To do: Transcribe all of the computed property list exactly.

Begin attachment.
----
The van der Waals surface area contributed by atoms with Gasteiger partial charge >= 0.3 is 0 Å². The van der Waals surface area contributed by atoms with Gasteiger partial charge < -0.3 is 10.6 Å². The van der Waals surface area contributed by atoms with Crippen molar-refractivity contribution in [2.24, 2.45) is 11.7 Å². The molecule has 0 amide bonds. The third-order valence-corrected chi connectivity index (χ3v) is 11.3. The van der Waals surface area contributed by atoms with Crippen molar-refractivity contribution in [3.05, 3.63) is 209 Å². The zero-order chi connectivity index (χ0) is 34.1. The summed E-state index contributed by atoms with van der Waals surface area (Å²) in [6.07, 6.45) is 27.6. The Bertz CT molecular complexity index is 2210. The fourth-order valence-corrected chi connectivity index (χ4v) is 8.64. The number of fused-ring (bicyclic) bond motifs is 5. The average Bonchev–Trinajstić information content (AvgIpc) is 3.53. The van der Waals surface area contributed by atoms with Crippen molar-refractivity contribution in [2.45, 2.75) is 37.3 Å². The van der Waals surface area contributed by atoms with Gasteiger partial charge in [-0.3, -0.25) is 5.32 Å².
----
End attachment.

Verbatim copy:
The van der Waals surface area contributed by atoms with Gasteiger partial charge >= 0.3 is 0 Å². The van der Waals surface area contributed by atoms with Gasteiger partial charge < -0.3 is 10.6 Å². The van der Waals surface area contributed by atoms with Crippen molar-refractivity contribution in [2.24, 2.45) is 11.7 Å². The molecule has 0 amide bonds. The third-order valence-corrected chi connectivity index (χ3v) is 11.3. The van der Waals surface area contributed by atoms with Crippen molar-refractivity contribution in [3.05, 3.63) is 209 Å². The zero-order chi connectivity index (χ0) is 34.1. The summed E-state index contributed by atoms with van der Waals surface area (Å²) in [6.07, 6.45) is 27.6. The Bertz CT molecular complexity index is 2210. The fourth-order valence-corrected chi connectivity index (χ4v) is 8.64. The number of fused-ring (bicyclic) bond motifs is 5. The average Bonchev–Trinajstić information content (AvgIpc) is 3.53. The van der Waals surface area contributed by atoms with Crippen molar-refractivity contribution in [2.45, 2.75) is 37.3 Å². The van der Waals surface area contributed by atoms with Gasteiger partial charge in [-0.3, -0.25) is 5.32 Å².